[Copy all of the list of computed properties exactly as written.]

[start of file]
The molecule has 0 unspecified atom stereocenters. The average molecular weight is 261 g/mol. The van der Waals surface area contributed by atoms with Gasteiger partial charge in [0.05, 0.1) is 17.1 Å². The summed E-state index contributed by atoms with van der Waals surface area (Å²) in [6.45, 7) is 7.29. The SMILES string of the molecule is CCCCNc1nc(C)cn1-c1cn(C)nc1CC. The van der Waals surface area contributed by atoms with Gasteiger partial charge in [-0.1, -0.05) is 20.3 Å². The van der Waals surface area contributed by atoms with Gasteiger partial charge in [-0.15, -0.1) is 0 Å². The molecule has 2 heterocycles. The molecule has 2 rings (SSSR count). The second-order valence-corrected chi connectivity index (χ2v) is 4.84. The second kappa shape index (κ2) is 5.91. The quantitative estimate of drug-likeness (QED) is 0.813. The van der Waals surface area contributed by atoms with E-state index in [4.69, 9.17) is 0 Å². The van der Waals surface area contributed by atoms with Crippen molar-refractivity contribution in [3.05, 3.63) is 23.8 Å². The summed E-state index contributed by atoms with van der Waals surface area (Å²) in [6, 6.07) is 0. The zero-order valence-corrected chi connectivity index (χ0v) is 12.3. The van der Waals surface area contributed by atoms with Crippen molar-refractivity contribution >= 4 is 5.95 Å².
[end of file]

The molecule has 0 unspecified atom stereocenters. The average molecular weight is 261 g/mol. The van der Waals surface area contributed by atoms with Gasteiger partial charge in [0.05, 0.1) is 17.1 Å². The summed E-state index contributed by atoms with van der Waals surface area (Å²) in [6.45, 7) is 7.29. The SMILES string of the molecule is CCCCNc1nc(C)cn1-c1cn(C)nc1CC. The van der Waals surface area contributed by atoms with Gasteiger partial charge in [-0.1, -0.05) is 20.3 Å². The van der Waals surface area contributed by atoms with Gasteiger partial charge in [-0.15, -0.1) is 0 Å². The molecule has 2 heterocycles. The molecule has 2 rings (SSSR count). The second-order valence-corrected chi connectivity index (χ2v) is 4.84. The second kappa shape index (κ2) is 5.91. The quantitative estimate of drug-likeness (QED) is 0.813. The van der Waals surface area contributed by atoms with E-state index in [4.69, 9.17) is 0 Å². The van der Waals surface area contributed by atoms with Crippen molar-refractivity contribution in [3.05, 3.63) is 23.8 Å². The summed E-state index contributed by atoms with van der Waals surface area (Å²) in [6, 6.07) is 0. The zero-order valence-corrected chi connectivity index (χ0v) is 12.3. The van der Waals surface area contributed by atoms with Crippen molar-refractivity contribution >= 4 is 5.95 Å².